- The Washington Times - Friday, May 10, 2002

The Chrysler Group recently allowed reporters to test drive its third-generation fuel-cell concept, the Chrysler Town & Country Natrium. The vehicle and the test drives of it demonstrate how far the automobile industry has come with alternative-fuel vehicles and the innovative thinking going into them.

The Natrium minivan is equipped with fuel cells, devices that use hydrogen to generate electricity that, in turn, powers motors to propel the vehicle. Virtually every major automotive manufacturer has fuel-cell programs because they believe fuel cells will be the vehicle propulsion system of the future. The beauty of fuel cells is that they produce zero emissions no greenhouse gases nor smog-forming compounds. The only emissions are water and water vapor.

Yet, one of the major challenges for fuel-cell vehicles is the storing and infrastructure for hydrogen, the most abundant element on the planet. No hydrogen fueling station network exists. Compressed hydrogen requires bulky tanks; liquid hydrogen requires thick, insulated tanks that can maintain it at -253 Celsius. Both methods involve keeping hydrogen at high pressures, which means it could explode during a collision. Work is under way to make hydrogen tanks safer. Another option is to dispense with tanks altogether and store hydrogen in a device that looks like a metal sponge.

In this scenario, the hydrogen is chemically bonded to the metal and released when warmed by waste heat from the fuel cells.

For now, however, the metal sponge is unable to hold enough hydrogen to meet the vehicle's energy needs.

Another possible scenario under study is creating hydrogen on board the vehicle. Auto manufacturers are looking at on-board reformers that could break hydrogen out of common fuels like gasoline and methanol for which an infrastructure exists. But reformers consume under-hood space and are complicated mechanisms that have not yet been perfected.

At General Motors, which showed an innovative fuel-cell vehicle called the AUTOnomy at January's Detroit auto show, fuel storage is the highest priority. GM is looking at four or five approaches.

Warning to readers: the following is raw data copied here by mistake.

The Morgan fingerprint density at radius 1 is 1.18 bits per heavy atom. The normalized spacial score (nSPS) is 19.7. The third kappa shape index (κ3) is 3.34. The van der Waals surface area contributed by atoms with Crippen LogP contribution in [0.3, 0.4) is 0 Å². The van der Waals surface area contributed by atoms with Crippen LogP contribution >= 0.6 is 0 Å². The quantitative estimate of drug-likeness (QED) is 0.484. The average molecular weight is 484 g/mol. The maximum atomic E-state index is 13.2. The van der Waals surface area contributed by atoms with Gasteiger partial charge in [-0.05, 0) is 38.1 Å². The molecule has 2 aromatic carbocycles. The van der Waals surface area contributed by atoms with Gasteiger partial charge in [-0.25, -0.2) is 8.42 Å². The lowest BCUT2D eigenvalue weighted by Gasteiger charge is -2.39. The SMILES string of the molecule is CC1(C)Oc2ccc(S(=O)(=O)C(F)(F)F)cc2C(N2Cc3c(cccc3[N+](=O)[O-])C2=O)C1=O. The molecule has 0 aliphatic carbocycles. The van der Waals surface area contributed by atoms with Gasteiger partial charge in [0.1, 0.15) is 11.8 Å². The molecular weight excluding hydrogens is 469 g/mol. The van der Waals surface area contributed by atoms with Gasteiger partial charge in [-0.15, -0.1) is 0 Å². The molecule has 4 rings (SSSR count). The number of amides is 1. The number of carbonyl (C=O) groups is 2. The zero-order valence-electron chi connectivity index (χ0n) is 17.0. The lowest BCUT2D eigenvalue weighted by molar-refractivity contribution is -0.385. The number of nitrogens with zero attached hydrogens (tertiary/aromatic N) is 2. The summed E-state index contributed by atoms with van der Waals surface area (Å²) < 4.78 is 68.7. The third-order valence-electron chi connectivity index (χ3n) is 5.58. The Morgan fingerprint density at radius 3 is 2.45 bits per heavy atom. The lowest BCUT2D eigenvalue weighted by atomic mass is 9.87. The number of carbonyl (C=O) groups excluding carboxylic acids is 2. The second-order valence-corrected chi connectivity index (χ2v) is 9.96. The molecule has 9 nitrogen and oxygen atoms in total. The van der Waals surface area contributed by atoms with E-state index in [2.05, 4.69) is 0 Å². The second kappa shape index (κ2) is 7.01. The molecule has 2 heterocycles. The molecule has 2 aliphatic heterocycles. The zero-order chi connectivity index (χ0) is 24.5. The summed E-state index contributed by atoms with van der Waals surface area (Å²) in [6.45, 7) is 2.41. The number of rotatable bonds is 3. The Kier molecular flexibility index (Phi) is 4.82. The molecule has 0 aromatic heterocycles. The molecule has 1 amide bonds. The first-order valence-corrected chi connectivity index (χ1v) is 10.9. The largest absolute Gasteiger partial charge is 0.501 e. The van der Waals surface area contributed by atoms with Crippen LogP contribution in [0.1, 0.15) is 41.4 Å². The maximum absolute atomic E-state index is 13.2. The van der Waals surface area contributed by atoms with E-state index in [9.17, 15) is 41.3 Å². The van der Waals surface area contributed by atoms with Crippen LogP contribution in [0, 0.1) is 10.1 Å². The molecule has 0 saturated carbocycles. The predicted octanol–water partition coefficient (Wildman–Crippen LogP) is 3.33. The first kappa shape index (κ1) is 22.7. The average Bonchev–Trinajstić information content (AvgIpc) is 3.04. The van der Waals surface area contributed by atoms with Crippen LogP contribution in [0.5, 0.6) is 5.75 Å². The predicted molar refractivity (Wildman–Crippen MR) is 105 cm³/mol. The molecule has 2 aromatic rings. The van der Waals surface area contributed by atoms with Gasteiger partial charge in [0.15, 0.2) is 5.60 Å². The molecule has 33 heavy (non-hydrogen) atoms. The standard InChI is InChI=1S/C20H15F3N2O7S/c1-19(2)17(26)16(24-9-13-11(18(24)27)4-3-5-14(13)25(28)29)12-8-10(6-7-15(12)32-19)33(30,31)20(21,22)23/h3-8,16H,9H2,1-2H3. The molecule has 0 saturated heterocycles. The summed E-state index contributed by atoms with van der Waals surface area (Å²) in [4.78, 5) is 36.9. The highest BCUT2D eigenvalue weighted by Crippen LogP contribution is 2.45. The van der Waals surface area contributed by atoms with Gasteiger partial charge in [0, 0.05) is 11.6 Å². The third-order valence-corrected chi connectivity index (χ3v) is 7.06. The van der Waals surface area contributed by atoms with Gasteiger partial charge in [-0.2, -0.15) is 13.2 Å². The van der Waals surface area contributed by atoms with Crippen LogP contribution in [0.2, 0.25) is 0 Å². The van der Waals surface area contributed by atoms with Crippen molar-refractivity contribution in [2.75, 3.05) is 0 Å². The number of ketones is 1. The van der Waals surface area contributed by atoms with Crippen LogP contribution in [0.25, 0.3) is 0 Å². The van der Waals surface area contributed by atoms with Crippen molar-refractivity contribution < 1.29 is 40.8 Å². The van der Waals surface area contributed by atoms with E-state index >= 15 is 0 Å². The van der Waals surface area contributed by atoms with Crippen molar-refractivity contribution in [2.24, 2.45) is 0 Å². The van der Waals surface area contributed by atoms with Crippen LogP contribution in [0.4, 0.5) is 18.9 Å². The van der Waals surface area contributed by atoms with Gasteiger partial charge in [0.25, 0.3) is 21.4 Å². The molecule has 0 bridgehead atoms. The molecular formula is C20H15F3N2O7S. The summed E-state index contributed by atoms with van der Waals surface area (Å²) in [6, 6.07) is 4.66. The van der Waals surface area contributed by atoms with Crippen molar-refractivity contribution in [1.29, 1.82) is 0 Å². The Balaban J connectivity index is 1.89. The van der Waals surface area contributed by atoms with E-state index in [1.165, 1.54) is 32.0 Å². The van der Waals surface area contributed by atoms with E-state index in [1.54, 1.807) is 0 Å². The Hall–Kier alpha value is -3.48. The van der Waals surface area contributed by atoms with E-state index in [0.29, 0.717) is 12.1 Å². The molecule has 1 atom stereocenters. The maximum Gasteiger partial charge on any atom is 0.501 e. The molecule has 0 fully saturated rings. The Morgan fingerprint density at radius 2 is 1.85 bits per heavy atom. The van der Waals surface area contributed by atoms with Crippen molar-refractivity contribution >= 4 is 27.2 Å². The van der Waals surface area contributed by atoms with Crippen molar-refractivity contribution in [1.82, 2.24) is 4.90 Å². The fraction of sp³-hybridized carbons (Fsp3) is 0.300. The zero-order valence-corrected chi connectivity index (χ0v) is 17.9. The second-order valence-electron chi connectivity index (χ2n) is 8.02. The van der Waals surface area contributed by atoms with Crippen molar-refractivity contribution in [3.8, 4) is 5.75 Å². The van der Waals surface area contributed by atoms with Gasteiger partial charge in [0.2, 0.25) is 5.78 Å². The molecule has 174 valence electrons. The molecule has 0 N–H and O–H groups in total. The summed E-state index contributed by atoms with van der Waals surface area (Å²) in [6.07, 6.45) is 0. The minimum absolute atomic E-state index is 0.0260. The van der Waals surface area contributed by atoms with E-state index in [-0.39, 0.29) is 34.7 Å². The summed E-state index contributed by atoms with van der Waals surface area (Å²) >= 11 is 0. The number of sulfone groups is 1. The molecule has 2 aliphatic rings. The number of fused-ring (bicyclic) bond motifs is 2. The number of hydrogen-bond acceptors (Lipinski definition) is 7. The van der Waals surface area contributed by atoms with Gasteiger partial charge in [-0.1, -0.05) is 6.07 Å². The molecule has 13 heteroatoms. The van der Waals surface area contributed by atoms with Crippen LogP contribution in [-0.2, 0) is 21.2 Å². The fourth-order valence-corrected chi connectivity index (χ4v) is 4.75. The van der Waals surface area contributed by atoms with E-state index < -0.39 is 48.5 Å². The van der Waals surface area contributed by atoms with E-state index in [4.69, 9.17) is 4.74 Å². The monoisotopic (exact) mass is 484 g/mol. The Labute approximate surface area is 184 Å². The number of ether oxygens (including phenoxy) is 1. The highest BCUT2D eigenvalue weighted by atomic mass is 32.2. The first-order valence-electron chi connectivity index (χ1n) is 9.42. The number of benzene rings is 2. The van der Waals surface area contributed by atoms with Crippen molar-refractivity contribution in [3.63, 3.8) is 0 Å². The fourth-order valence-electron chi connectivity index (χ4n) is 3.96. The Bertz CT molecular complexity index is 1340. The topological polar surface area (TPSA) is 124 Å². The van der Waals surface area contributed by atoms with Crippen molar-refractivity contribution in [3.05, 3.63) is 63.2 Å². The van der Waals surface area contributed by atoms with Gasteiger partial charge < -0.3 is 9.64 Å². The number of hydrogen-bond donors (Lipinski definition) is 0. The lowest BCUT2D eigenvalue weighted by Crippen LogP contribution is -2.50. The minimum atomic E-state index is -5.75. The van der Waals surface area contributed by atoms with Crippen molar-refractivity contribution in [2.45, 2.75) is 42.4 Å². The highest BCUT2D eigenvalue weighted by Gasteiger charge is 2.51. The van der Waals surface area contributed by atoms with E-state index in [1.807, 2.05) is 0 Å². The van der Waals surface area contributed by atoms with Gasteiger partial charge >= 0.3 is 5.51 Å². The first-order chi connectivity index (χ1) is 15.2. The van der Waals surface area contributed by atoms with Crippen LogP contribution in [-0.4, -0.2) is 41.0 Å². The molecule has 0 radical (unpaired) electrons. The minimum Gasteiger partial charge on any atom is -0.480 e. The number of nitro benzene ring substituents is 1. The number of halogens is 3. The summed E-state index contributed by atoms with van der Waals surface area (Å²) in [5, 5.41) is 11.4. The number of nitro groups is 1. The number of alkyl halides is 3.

In Chrysler's Natrium (the Latin word for sodium), the fuel cell runs on sodium boro-hydride, a naturally occurring compound chemically related to borax. Yes, it is the same borax used in laundry detergent, including the one of the same name famous for the team of mules on the front of its box.

In the Town & Country Natrium, sodium boro-hydride is mixed in a tank on the vehicle where the gas tank might typically be. The mixture passes through a catalyst, which separates the hydrogen gas and leaves sodium boride, or borax, as a residue.

Theoretically, though the infrastructure doesn't currently exist, the vehicle could go to a fueling station to fill up on sodium boro-hydride and dump off the borax slurry residue, which could then be recycled.

Chrysler likes the borax alternative because the chemical is abundantly available around the world.

Developing an infrastructure appears less challenging than for other fuels proposed for fuel cells. Sodium boro-hydride is nontoxic and nonflammable and can be recycled, potentially providing an endless supply. In addition, a tank is about the size of a regular gas tank, which can power the concept vehicle about 300 miles, much farther than that of other fuel-cell vehicles.

By way of comparison, three tanks of hydrogen, like those Chrysler displayed at the test drive, consume significantly more space and will take the vehicle only 190 miles.

The Natrium sounds and feels like an electric car.

Instead of an engine, one hears the whir of the fuel cell operating and the occasional sound of the device mixing the solution or the hiss of a release valve that emits hydrogen when the system has created too much hydrogen.

The only emission is the drip of water from the tailpipe.

It may not be the final answer for fuel cells, noted Bernard Robertson, Chrysler's senior vice president of engineering technologies and regulatory affairs, but it is an innovative approach that is worth pursuing.

Indeed, Chrysler will continue work on the Natrium with its fuel-cell partner, Ballar/XCELLSiS, of Vancouver, Canada, and Millennium Cell Inc., of Eatontown, N.J., which developed the Natrium's Hydrogen on Demand system to produce the hydrogen from sodium boro-hydride.

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